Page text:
The U.S. healthcare industry is struggling to keep pace with an ever-widening number of global threats being perpetrated by increasingly sophisticated cyber criminals.
Criminal attacks in healthcare are up 125% since 2010 and are now the leading cause of data breach, according to a recent study by the Ponemon Institute. And while recent attacks on Anthem, Community Health Systems, Premera and CareFirst, compromising millions of Americans’ personal data, helped raise awareness, many healthcare payers and providers are still mired in outmoded or unfocused cybersecurity strategies and thus remain vulnerable.
Experts say that unless healthcare organizations utilize strong approaches to manage risk and protect data, the potential costs could be staggering.
In April 2014, prior to some large publicized attacks, the FBI issued a private industry notification, warning healthcare providers that their networks were too lax compared to other industries. Some industry experts worry that the situation is much the same more than a year later. “They’re just being sloppy,” chief executive officer Mac McMillan of CynergisTek, Inc., says of the healthcare industry’s current efforts to manage data and risks to its environment. McMillan’s healthcare information technology (IT) consulting firm focuses on improving privacy, security and regulatory compliance for payers, providers and business associates.
“Once you get beyond the shock factor [on recent healthcare data breaches], you wonder ... 'Why did people have all this information?’” says McMillan, who also chairs the Healthcare Information and Management Systems Society (HIMSS) Privacy & Security Policy Task Force. “With CareFirst, why do you still have data on former customers that are accessible to anyone to steal? Even if you have a business purpose to retain data, why isn’t it in some long-term storage that isn’t accessible online? ... We need to be more responsible with how we handle data.”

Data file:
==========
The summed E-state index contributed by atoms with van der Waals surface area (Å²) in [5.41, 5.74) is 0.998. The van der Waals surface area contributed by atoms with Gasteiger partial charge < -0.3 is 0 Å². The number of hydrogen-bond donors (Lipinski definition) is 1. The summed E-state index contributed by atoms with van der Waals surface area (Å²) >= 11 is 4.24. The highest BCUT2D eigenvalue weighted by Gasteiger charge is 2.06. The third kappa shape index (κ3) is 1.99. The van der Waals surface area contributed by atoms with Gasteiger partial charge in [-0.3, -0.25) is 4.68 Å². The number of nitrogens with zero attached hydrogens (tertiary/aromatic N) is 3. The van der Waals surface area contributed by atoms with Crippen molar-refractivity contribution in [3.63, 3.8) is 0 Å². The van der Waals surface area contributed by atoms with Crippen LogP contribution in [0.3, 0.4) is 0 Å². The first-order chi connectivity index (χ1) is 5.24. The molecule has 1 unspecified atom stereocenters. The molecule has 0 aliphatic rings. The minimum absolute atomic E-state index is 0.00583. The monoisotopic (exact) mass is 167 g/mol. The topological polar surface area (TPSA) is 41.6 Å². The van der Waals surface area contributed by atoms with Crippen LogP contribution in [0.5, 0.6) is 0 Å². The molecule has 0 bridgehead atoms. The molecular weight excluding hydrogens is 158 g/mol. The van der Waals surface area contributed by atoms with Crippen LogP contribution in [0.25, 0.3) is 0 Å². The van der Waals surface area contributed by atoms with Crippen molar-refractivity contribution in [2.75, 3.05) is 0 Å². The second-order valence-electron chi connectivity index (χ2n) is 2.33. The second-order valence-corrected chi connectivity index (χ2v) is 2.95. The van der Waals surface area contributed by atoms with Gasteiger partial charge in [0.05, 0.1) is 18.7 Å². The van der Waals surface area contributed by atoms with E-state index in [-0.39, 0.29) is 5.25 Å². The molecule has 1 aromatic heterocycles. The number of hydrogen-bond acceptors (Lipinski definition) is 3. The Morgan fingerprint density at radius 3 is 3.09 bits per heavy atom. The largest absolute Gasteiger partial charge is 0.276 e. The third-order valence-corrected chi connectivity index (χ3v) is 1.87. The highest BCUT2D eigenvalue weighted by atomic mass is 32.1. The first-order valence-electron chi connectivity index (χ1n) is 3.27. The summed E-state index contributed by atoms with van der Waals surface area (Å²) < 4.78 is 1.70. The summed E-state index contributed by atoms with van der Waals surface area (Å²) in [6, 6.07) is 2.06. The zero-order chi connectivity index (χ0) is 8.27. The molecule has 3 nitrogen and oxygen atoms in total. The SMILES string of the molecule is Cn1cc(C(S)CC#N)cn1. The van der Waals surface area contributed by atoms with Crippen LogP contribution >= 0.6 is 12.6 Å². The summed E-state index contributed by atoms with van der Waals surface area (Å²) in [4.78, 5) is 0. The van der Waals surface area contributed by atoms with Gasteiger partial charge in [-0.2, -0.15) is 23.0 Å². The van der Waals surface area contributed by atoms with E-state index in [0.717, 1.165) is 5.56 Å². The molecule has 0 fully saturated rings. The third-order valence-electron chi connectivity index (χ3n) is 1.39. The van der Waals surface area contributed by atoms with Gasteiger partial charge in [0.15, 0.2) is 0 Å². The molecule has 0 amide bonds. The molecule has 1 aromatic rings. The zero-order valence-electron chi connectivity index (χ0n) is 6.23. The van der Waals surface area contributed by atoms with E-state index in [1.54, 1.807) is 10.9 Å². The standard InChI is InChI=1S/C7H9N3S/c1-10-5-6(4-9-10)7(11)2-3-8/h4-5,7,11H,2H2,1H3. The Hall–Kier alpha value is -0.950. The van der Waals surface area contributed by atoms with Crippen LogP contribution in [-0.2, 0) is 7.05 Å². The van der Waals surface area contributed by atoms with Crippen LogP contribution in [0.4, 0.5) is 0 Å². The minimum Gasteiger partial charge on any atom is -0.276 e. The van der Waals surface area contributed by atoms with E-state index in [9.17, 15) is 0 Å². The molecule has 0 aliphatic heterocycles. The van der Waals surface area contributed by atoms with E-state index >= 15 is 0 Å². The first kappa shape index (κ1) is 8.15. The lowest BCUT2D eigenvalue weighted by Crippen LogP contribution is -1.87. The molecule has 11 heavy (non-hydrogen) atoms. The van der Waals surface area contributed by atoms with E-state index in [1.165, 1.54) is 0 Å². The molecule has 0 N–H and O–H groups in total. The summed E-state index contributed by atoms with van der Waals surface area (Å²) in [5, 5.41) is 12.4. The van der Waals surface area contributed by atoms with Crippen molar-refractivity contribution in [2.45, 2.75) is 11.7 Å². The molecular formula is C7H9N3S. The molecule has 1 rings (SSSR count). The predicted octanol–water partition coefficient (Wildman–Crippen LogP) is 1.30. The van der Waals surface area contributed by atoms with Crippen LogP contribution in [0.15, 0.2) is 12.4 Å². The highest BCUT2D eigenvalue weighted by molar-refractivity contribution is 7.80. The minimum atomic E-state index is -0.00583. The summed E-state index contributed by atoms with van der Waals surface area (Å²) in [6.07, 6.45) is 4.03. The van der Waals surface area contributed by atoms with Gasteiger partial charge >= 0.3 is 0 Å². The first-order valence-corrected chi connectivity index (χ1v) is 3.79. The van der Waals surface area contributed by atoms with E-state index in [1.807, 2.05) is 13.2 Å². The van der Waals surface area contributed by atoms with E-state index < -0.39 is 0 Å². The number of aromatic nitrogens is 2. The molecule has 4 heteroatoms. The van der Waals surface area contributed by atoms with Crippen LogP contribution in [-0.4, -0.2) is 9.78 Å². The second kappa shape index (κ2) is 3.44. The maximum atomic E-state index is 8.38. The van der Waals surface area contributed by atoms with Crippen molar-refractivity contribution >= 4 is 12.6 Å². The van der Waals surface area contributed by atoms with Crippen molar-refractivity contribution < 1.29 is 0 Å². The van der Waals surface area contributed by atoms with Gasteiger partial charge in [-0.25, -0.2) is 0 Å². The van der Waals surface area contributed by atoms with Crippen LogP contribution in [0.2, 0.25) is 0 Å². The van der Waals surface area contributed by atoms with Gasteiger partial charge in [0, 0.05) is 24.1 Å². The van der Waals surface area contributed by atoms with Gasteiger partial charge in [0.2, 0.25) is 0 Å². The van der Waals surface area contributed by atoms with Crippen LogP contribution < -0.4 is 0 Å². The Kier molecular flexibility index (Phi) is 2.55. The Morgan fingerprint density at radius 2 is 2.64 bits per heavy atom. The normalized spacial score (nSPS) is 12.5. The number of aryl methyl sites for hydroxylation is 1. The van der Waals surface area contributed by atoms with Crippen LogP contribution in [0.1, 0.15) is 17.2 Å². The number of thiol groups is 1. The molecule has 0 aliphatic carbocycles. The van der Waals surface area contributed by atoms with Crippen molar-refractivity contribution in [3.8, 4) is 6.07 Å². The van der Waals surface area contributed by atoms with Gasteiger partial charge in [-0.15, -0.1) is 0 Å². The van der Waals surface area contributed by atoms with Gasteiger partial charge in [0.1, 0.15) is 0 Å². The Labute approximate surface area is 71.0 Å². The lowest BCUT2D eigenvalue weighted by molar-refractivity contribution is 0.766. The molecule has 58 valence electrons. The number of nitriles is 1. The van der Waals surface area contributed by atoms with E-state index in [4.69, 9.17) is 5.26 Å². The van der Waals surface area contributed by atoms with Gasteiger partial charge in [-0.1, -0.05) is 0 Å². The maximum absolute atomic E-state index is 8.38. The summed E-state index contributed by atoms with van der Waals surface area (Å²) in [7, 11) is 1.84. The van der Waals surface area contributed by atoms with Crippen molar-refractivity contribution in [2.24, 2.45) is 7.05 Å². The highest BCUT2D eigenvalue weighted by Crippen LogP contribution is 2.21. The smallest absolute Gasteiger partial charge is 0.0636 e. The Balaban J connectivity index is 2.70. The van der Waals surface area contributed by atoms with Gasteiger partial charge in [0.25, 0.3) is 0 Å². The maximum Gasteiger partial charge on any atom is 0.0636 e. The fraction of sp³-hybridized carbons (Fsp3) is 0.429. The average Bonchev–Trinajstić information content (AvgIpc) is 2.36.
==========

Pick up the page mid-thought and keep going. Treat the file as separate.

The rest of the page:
He cites two paradigms in play: For payers, having accessible data is a business driver. For providers, patient care and safety come first and everything else, including cybersecurity, is second. Yet in both scenarios, a rapid response when a breach is suspected is of the essence, says McMillan, former director of security for the U.S. Department of Defense. CareFirst executives had “holes in their security approach,” he asserts, since CareFirst saw anomalous behavior months before the breach but didn’t follow up until after other payers’ breaches.
“There’s nothing that healthcare is dealing with that other folks haven’t dealt with already,” McMillan says. “The same person that shows up at your hospital to work is the same person that worked yesterday in retail ... The only thing special about healthcare is the operational aspect of care to the patient—so you err on the side of caring for the patient first, not protecting the data.”
Nationwide, data breaches could be costing the healthcare industry $6 billion, says the Poneman Institute report issued in May. That total arises from two factors: The average cost of a data breach for healthcare organizations is estimated to exceed $2.1 million, and 91% of organizations have had a breach, with four in 10 having had more than five breaches over the past two years.
“There are only two types of [healthcare] organizations right now: Those that know they’ve been breached and those that don’t know they’ve been breached,” says Rick Kam, president and cofounder of ID Experts, the Ponemon report’s sponsor. “ The problem is, it’s already in. And if they’re spending millions of dollars assuming they haven’t been infected, they’re wasting their time and effort.”
Broadly speaking, cyberattacks are frequent and swift. Five malware events occurred every second in healthcare in 2014, according to Verizon’s 2015 data breach investigations report.
Email phishing has been increasing since 2011, Verizon says, and in 60% of cases, cyberattackers compromised an organization within minutes—with organizations’ response time lagging well behind. Healthcare was among the most affected industries for “insider misuse” and errors made by internal staff—notably system administrators—such as sending sensitive information to incorrect recipients.
It also isn’t a matter of cyberattackers only trying to topple giants. Experts say no healthcare organization, regardless of its size, is immune from cyber risks.